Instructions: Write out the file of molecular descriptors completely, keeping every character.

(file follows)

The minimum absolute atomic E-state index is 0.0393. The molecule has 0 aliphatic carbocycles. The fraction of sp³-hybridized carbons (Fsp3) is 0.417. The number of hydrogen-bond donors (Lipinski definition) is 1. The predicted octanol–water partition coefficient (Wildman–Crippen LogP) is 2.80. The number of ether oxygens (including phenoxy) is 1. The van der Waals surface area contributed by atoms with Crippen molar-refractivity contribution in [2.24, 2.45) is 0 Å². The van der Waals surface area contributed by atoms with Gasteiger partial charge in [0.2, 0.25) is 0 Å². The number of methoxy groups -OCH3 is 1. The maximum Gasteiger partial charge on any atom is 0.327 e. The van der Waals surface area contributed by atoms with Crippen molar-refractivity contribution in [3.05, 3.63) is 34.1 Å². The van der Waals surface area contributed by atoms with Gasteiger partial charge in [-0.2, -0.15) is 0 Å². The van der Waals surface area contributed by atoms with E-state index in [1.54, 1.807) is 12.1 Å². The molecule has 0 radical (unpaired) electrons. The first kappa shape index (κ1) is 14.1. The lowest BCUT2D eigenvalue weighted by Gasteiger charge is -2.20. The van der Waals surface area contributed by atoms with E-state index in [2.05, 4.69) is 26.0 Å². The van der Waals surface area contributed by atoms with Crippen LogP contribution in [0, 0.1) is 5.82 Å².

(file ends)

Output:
The minimum absolute atomic E-state index is 0.0393. The molecule has 0 aliphatic carbocycles. The fraction of sp³-hybridized carbons (Fsp3) is 0.417. The number of hydrogen-bond donors (Lipinski definition) is 1. The predicted octanol–water partition coefficient (Wildman–Crippen LogP) is 2.80. The number of ether oxygens (including phenoxy) is 1. The van der Waals surface area contributed by atoms with Crippen molar-refractivity contribution in [2.24, 2.45) is 0 Å². The van der Waals surface area contributed by atoms with Gasteiger partial charge in [0.2, 0.25) is 0 Å². The number of methoxy groups -OCH3 is 1. The maximum Gasteiger partial charge on any atom is 0.327 e. The van der Waals surface area contributed by atoms with Crippen molar-refractivity contribution in [3.05, 3.63) is 34.1 Å². The van der Waals surface area contributed by atoms with Gasteiger partial charge in [-0.2, -0.15) is 0 Å². The van der Waals surface area contributed by atoms with E-state index in [1.54, 1.807) is 12.1 Å². The molecule has 0 radical (unpaired) electrons. The first kappa shape index (κ1) is 14.1. The lowest BCUT2D eigenvalue weighted by Gasteiger charge is -2.20. The van der Waals surface area contributed by atoms with E-state index in [2.05, 4.69) is 26.0 Å². The van der Waals surface area contributed by atoms with Crippen LogP contribution in [0, 0.1) is 5.82 Å².